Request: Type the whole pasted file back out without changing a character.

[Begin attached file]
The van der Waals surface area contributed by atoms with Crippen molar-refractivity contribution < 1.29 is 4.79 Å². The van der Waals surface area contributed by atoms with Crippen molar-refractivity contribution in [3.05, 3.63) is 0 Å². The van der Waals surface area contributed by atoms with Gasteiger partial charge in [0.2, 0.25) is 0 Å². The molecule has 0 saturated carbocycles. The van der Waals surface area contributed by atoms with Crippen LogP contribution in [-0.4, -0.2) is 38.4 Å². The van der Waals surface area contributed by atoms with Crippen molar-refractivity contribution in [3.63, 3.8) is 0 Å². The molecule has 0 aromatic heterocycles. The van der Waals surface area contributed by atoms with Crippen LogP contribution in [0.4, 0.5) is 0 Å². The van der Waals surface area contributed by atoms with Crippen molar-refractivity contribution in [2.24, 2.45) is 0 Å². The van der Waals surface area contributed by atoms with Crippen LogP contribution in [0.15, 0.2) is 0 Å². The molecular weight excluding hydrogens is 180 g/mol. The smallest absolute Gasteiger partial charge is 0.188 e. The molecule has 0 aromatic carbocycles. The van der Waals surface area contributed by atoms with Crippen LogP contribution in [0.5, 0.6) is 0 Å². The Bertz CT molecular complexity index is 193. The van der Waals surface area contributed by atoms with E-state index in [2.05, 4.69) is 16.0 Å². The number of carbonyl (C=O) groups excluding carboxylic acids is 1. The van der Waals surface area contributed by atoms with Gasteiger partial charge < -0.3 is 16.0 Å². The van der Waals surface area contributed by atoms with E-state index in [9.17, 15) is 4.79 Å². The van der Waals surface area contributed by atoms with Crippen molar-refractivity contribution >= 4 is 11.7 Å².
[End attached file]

The van der Waals surface area contributed by atoms with Crippen molar-refractivity contribution < 1.29 is 4.79 Å². The van der Waals surface area contributed by atoms with Crippen molar-refractivity contribution in [3.05, 3.63) is 0 Å². The van der Waals surface area contributed by atoms with Gasteiger partial charge in [0.2, 0.25) is 0 Å². The molecule has 0 saturated carbocycles. The van der Waals surface area contributed by atoms with Crippen LogP contribution in [-0.4, -0.2) is 38.4 Å². The van der Waals surface area contributed by atoms with Crippen molar-refractivity contribution in [3.63, 3.8) is 0 Å². The molecule has 0 aromatic heterocycles. The van der Waals surface area contributed by atoms with Crippen LogP contribution in [0.4, 0.5) is 0 Å². The van der Waals surface area contributed by atoms with Crippen molar-refractivity contribution in [2.24, 2.45) is 0 Å². The van der Waals surface area contributed by atoms with Crippen LogP contribution in [0.15, 0.2) is 0 Å². The molecular weight excluding hydrogens is 180 g/mol. The smallest absolute Gasteiger partial charge is 0.188 e. The molecule has 0 aromatic carbocycles. The van der Waals surface area contributed by atoms with Crippen LogP contribution in [0.5, 0.6) is 0 Å². The Bertz CT molecular complexity index is 193. The van der Waals surface area contributed by atoms with E-state index in [2.05, 4.69) is 16.0 Å². The number of carbonyl (C=O) groups excluding carboxylic acids is 1. The van der Waals surface area contributed by atoms with Gasteiger partial charge < -0.3 is 16.0 Å². The van der Waals surface area contributed by atoms with E-state index in [9.17, 15) is 4.79 Å². The van der Waals surface area contributed by atoms with Crippen molar-refractivity contribution >= 4 is 11.7 Å².